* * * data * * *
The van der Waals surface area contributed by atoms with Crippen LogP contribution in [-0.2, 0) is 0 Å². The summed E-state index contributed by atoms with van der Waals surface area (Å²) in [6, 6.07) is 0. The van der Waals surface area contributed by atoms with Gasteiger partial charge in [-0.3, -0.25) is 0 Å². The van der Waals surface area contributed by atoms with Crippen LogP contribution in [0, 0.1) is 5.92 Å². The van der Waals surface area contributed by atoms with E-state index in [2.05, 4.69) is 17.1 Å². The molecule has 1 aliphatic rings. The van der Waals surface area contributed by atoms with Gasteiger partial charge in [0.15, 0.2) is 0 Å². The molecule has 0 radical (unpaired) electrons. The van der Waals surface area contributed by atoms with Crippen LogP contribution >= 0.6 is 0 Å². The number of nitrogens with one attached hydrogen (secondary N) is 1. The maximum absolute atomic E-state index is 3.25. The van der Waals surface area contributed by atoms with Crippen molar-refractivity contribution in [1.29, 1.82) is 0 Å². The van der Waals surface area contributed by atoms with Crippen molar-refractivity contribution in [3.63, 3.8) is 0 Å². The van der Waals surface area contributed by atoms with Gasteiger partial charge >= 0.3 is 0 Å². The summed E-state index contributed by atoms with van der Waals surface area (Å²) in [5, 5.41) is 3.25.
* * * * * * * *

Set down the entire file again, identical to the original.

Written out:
The van der Waals surface area contributed by atoms with Crippen LogP contribution in [-0.2, 0) is 0 Å². The summed E-state index contributed by atoms with van der Waals surface area (Å²) in [6, 6.07) is 0. The van der Waals surface area contributed by atoms with Gasteiger partial charge in [-0.3, -0.25) is 0 Å². The van der Waals surface area contributed by atoms with Crippen LogP contribution in [0, 0.1) is 5.92 Å². The van der Waals surface area contributed by atoms with E-state index in [2.05, 4.69) is 17.1 Å². The molecule has 1 aliphatic rings. The van der Waals surface area contributed by atoms with Gasteiger partial charge in [0.15, 0.2) is 0 Å². The molecule has 0 radical (unpaired) electrons. The van der Waals surface area contributed by atoms with Crippen LogP contribution >= 0.6 is 0 Å². The number of nitrogens with one attached hydrogen (secondary N) is 1. The maximum absolute atomic E-state index is 3.25. The van der Waals surface area contributed by atoms with Crippen molar-refractivity contribution in [1.29, 1.82) is 0 Å². The van der Waals surface area contributed by atoms with Crippen molar-refractivity contribution in [3.63, 3.8) is 0 Å². The van der Waals surface area contributed by atoms with Gasteiger partial charge >= 0.3 is 0 Å². The summed E-state index contributed by atoms with van der Waals surface area (Å²) in [5, 5.41) is 3.25.